Hit the Books! A guide to: Note Taking Learning Styles Textbook Studying Test Taking Strategies Test Anxiety The Center for Academic and Accessibility Resources
This workshop is designed to provide you with effective strategies on: Note taking methods: Finding what works best for you Learning Styles: Visual learner, Kinesthetic learner, Auditory Learner Textbook studying: Making the most of what you read Test Taking : Tips on how to outsmart multiple choice, essay, short answer & true/false tests Test Anxiety: Taking control before and during tests Workshop Overview
Note taking methods Finding what works best for you
Note taking methods The Cornell Method Record-use the note-taking column to “record” the lecture Questions-after class (or within 24 hours), write questions in the left column to help you understand the material better & clarify any questions you may have (think of useful questions that you can use to study with later) Recite-cover the note-taking column and then ask the questions in the left column, answering them as thoroughly as possible Reflect-reflect on the material by asking yourself any additional questions Review-spend at least 10 minutes every week reviewing your notes Outline Form Best used when your professor lectures in a structured, predictable way. You can informally create an outline by using dashes instead of Roman Numerals… Each time a main idea or point is mentioned, start a new section to the outline (I, II, III, etc). Here’s an example… Topic I. First Main Idea A. Major Supporting Fact B. Major Supporting Fact 1. First reason or example 2. Second reason or example a. First Supporting Fact b. Second Supporting Fact
Note Taking Continued… Mind-Mapping or Concept Mapping • Starts from the main idea in the center of the page • Branches out with subtopics • Each subtopic can have many branches of their own • It’s up to you to create the patterns, and make associations • This method creates a visual that will help your brain categorize and store information in your long term memory
Learning Styles Visual learners, Kinesthetic Learners, Auditory Learners
Visual Learners • You learn best when information is presented visually and in a written language format. • In a classroom setting, you benefit from instructors who use the blackboard (or overhead projector) to list the essential points of a lecture, or who provide you with an outline to follow along with during lecture. • You benefit from information obtained from textbooks and class notes. You tend to like to study by yourself in a quiet room. You often see information "in your mind's eye" when you are trying to remember something. • You benefit from instructors who use visual aids such as film, video, maps and charts. • You benefit from information obtained from the pictures and diagrams in textbooks. • When trying to remember something, you can often visualize a picture of it in your mind. • You may have an artistic side that enjoys activities having to do with visual art and design.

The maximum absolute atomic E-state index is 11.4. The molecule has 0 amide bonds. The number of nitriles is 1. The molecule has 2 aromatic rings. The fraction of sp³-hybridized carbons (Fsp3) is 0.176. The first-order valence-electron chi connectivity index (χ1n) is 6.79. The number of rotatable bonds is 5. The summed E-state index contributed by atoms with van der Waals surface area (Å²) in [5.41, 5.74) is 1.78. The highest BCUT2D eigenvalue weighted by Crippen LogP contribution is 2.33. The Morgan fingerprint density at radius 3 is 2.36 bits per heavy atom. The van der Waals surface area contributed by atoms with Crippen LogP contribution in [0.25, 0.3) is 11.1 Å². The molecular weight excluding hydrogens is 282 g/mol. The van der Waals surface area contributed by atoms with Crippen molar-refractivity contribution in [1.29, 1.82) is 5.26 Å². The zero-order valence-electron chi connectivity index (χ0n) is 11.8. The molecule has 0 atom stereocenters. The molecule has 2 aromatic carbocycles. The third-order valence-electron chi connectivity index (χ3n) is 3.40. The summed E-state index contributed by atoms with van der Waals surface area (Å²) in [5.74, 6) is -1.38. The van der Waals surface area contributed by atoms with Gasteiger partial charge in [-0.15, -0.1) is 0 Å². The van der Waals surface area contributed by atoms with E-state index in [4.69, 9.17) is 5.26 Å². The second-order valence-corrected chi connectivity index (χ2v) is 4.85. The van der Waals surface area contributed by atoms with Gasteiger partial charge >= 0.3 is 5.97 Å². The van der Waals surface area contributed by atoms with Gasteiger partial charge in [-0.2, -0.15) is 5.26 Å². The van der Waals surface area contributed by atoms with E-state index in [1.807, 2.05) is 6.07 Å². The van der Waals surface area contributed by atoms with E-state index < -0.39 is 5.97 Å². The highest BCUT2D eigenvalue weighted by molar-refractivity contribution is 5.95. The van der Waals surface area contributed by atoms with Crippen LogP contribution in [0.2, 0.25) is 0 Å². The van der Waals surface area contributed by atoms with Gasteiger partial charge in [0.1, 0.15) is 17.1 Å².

Strategies for Visual Learners • “Color coding" • Using highlighter pens - highlight different kinds of information in contrasting colors. • Write out sentences / phrases • Make flashcards of vocabulary words and concepts that need to be memorized. • When learning information presented in diagrams or illustrations, write out explanations for the information. • When a problem involves a sequence of steps, write out in detail how to do each step. • Make yourself visual reminders of information that must be memorized – Flash cards, Post-its, diagrams
The Tactile/ Kinesthetic Learners • You learn best when physically engaged in a "hands on" activity. • In the classroom, you benefit from a lab setting where you can manipulate materials to learn new information. • You learn best when you can be physically active in the learning environment. • You benefit from instructors who encourage in-class demonstrations, "hands on" student learning experiences, and field work outside the classroom.
Strategies for Kinesthetic Learners • Sit near the front of the room and take notes throughout the class period. Don’t worry about taking “perfect” notes • When studying, walk back and forth with textbook, notes, or flashcards in hand and read the information out loud. • To learn a sequence of steps, make 3'x 5' flashcards for each step. Arrange the cards on a table top to represent the correct sequence. Limit the amount of information per card to aid recall. Practice putting the cards in order until the sequence becomes automatic. • When reviewing new information, copy key points onto large writing surface. Use graphics, tables, and spreadsheets to further organize material that must be learned. • Listen to audio tapes on a Walkman tape player while exercising. Make your own tapes containing important course information.
Auditory Learners • You learn best when information is presented auditory in an oral language format. • In a classroom setting, you benefit from listening to lecture and participating in group discussions. • You also benefit from obtaining information from audio tape. • When trying to remember something, you can often "hear" the way someone told you the information, or the way you previously repeated it out loud. • You learn best when interacting with others in a listening/speaking exchange .
Strategies for Auditory Learners • Join a study group to assist you in learning course material • When studying by yourself, talk out loud to aid recall. • Tape record your lectures. • Use audio tapes • State the problem in your own words. • To learn a sequence of steps, write them out in sentence form and read them out loud.
Textbook studying making the most of what you read